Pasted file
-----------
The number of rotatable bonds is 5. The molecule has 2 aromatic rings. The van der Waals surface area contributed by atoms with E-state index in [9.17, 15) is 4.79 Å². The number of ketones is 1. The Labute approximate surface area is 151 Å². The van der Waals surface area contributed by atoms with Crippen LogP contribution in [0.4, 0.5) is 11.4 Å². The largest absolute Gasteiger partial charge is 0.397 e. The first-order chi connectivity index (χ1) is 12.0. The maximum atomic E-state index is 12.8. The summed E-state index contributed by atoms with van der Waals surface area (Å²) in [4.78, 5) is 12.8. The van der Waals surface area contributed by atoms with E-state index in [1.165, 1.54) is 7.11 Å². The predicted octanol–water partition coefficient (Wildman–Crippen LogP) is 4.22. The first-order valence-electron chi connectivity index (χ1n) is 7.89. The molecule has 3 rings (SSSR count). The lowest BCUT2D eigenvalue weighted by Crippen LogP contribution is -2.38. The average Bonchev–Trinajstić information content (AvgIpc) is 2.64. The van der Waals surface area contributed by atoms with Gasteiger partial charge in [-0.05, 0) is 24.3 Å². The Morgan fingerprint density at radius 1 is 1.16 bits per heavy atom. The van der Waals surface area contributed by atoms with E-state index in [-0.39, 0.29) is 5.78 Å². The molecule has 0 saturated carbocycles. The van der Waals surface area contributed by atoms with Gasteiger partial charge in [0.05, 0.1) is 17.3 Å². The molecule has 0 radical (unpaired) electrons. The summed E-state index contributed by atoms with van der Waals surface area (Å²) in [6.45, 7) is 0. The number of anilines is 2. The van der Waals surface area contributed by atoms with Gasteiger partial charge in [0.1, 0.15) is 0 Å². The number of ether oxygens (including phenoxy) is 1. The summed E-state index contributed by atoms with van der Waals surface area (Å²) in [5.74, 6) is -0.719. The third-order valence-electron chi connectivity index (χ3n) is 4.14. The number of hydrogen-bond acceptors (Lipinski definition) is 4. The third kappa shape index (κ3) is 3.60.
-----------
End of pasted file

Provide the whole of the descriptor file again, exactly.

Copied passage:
The number of rotatable bonds is 5. The molecule has 2 aromatic rings. The van der Waals surface area contributed by atoms with E-state index in [9.17, 15) is 4.79 Å². The number of ketones is 1. The Labute approximate surface area is 151 Å². The van der Waals surface area contributed by atoms with Crippen LogP contribution in [0.4, 0.5) is 11.4 Å². The largest absolute Gasteiger partial charge is 0.397 e. The first-order chi connectivity index (χ1) is 12.0. The maximum atomic E-state index is 12.8. The summed E-state index contributed by atoms with van der Waals surface area (Å²) in [4.78, 5) is 12.8. The van der Waals surface area contributed by atoms with E-state index in [1.165, 1.54) is 7.11 Å². The predicted octanol–water partition coefficient (Wildman–Crippen LogP) is 4.22. The first-order valence-electron chi connectivity index (χ1n) is 7.89. The molecule has 3 rings (SSSR count). The lowest BCUT2D eigenvalue weighted by Crippen LogP contribution is -2.38. The average Bonchev–Trinajstić information content (AvgIpc) is 2.64. The van der Waals surface area contributed by atoms with Gasteiger partial charge in [-0.05, 0) is 24.3 Å². The Morgan fingerprint density at radius 1 is 1.16 bits per heavy atom. The van der Waals surface area contributed by atoms with E-state index in [-0.39, 0.29) is 5.78 Å². The molecule has 0 saturated carbocycles. The van der Waals surface area contributed by atoms with Gasteiger partial charge in [0.05, 0.1) is 17.3 Å². The molecule has 0 radical (unpaired) electrons. The summed E-state index contributed by atoms with van der Waals surface area (Å²) in [6.45, 7) is 0. The number of anilines is 2. The van der Waals surface area contributed by atoms with Gasteiger partial charge in [0.1, 0.15) is 0 Å². The number of ether oxygens (including phenoxy) is 1. The summed E-state index contributed by atoms with van der Waals surface area (Å²) in [5.74, 6) is -0.719. The third-order valence-electron chi connectivity index (χ3n) is 4.14. The number of hydrogen-bond acceptors (Lipinski definition) is 4. The third kappa shape index (κ3) is 3.60.